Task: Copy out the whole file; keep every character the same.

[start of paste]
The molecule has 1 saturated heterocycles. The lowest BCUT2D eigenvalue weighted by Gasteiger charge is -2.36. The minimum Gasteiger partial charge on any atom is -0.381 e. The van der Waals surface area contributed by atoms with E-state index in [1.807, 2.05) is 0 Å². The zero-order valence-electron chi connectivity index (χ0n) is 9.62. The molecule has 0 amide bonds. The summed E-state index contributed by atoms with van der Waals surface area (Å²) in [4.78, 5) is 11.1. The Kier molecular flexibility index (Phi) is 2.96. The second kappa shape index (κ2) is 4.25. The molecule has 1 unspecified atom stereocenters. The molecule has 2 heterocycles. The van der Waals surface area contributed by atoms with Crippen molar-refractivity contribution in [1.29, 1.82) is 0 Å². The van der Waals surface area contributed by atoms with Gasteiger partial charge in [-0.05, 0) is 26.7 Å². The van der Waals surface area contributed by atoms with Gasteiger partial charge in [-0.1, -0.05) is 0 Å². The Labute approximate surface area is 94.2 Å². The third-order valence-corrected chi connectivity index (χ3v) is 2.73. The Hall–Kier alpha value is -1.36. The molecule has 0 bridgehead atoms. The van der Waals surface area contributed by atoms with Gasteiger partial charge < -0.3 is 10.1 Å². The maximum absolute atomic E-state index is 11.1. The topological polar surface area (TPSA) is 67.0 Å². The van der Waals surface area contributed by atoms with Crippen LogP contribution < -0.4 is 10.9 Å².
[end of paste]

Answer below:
The molecule has 1 saturated heterocycles. The lowest BCUT2D eigenvalue weighted by Gasteiger charge is -2.36. The minimum Gasteiger partial charge on any atom is -0.381 e. The van der Waals surface area contributed by atoms with E-state index in [1.807, 2.05) is 0 Å². The zero-order valence-electron chi connectivity index (χ0n) is 9.62. The molecule has 0 amide bonds. The summed E-state index contributed by atoms with van der Waals surface area (Å²) in [4.78, 5) is 11.1. The Kier molecular flexibility index (Phi) is 2.96. The second kappa shape index (κ2) is 4.25. The molecule has 1 unspecified atom stereocenters. The molecule has 2 heterocycles. The van der Waals surface area contributed by atoms with Crippen molar-refractivity contribution in [1.29, 1.82) is 0 Å². The van der Waals surface area contributed by atoms with Gasteiger partial charge in [-0.05, 0) is 26.7 Å². The van der Waals surface area contributed by atoms with Gasteiger partial charge in [-0.1, -0.05) is 0 Å². The Labute approximate surface area is 94.2 Å². The third-order valence-corrected chi connectivity index (χ3v) is 2.73. The Hall–Kier alpha value is -1.36. The molecule has 0 bridgehead atoms. The van der Waals surface area contributed by atoms with Gasteiger partial charge < -0.3 is 10.1 Å². The maximum absolute atomic E-state index is 11.1. The topological polar surface area (TPSA) is 67.0 Å². The van der Waals surface area contributed by atoms with Crippen LogP contribution < -0.4 is 10.9 Å².